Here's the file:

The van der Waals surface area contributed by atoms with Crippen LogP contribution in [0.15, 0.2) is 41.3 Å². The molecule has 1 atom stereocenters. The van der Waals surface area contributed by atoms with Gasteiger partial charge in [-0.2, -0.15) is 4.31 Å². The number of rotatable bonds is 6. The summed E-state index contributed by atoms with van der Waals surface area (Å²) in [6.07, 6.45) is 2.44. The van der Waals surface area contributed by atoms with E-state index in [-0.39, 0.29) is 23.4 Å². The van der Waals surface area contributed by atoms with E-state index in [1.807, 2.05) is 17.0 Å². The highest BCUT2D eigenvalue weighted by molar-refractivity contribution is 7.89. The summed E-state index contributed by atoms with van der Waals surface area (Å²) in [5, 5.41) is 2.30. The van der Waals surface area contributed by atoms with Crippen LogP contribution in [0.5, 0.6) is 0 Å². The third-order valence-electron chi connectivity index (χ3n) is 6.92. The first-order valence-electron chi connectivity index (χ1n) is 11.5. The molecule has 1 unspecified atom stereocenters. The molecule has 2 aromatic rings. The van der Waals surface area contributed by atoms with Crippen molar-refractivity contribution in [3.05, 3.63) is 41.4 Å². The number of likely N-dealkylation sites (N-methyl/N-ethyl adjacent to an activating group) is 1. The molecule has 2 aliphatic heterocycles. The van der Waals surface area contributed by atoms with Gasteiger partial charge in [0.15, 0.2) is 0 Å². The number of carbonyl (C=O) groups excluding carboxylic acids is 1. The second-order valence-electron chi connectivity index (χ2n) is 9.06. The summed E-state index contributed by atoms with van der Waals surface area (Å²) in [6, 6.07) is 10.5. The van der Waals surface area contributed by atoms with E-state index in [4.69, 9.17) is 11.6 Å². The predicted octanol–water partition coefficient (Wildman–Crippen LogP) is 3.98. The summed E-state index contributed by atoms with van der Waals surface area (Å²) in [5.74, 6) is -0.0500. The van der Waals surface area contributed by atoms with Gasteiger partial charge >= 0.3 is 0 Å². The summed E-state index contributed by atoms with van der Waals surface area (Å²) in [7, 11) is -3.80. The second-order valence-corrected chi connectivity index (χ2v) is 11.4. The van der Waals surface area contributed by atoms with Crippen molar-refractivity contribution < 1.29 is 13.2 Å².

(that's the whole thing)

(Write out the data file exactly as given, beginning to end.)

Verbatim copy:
The van der Waals surface area contributed by atoms with Crippen LogP contribution in [0.15, 0.2) is 41.3 Å². The molecule has 1 atom stereocenters. The van der Waals surface area contributed by atoms with Gasteiger partial charge in [-0.2, -0.15) is 4.31 Å². The number of rotatable bonds is 6. The summed E-state index contributed by atoms with van der Waals surface area (Å²) in [6.07, 6.45) is 2.44. The van der Waals surface area contributed by atoms with E-state index in [-0.39, 0.29) is 23.4 Å². The van der Waals surface area contributed by atoms with E-state index in [1.807, 2.05) is 17.0 Å². The highest BCUT2D eigenvalue weighted by molar-refractivity contribution is 7.89. The summed E-state index contributed by atoms with van der Waals surface area (Å²) in [5, 5.41) is 2.30. The van der Waals surface area contributed by atoms with Crippen LogP contribution in [0.5, 0.6) is 0 Å². The third-order valence-electron chi connectivity index (χ3n) is 6.92. The first-order valence-electron chi connectivity index (χ1n) is 11.5. The molecule has 1 unspecified atom stereocenters. The molecule has 2 aromatic rings. The van der Waals surface area contributed by atoms with Crippen molar-refractivity contribution in [3.05, 3.63) is 41.4 Å². The number of likely N-dealkylation sites (N-methyl/N-ethyl adjacent to an activating group) is 1. The molecule has 2 aliphatic heterocycles. The van der Waals surface area contributed by atoms with Gasteiger partial charge in [0.15, 0.2) is 0 Å². The number of carbonyl (C=O) groups excluding carboxylic acids is 1. The second-order valence-electron chi connectivity index (χ2n) is 9.06. The summed E-state index contributed by atoms with van der Waals surface area (Å²) in [6, 6.07) is 10.5. The van der Waals surface area contributed by atoms with E-state index in [4.69, 9.17) is 11.6 Å². The predicted octanol–water partition coefficient (Wildman–Crippen LogP) is 3.98. The summed E-state index contributed by atoms with van der Waals surface area (Å²) in [5.74, 6) is -0.0500. The van der Waals surface area contributed by atoms with Gasteiger partial charge >= 0.3 is 0 Å². The summed E-state index contributed by atoms with van der Waals surface area (Å²) in [7, 11) is -3.80. The second-order valence-corrected chi connectivity index (χ2v) is 11.4. The van der Waals surface area contributed by atoms with Crippen molar-refractivity contribution < 1.29 is 13.2 Å².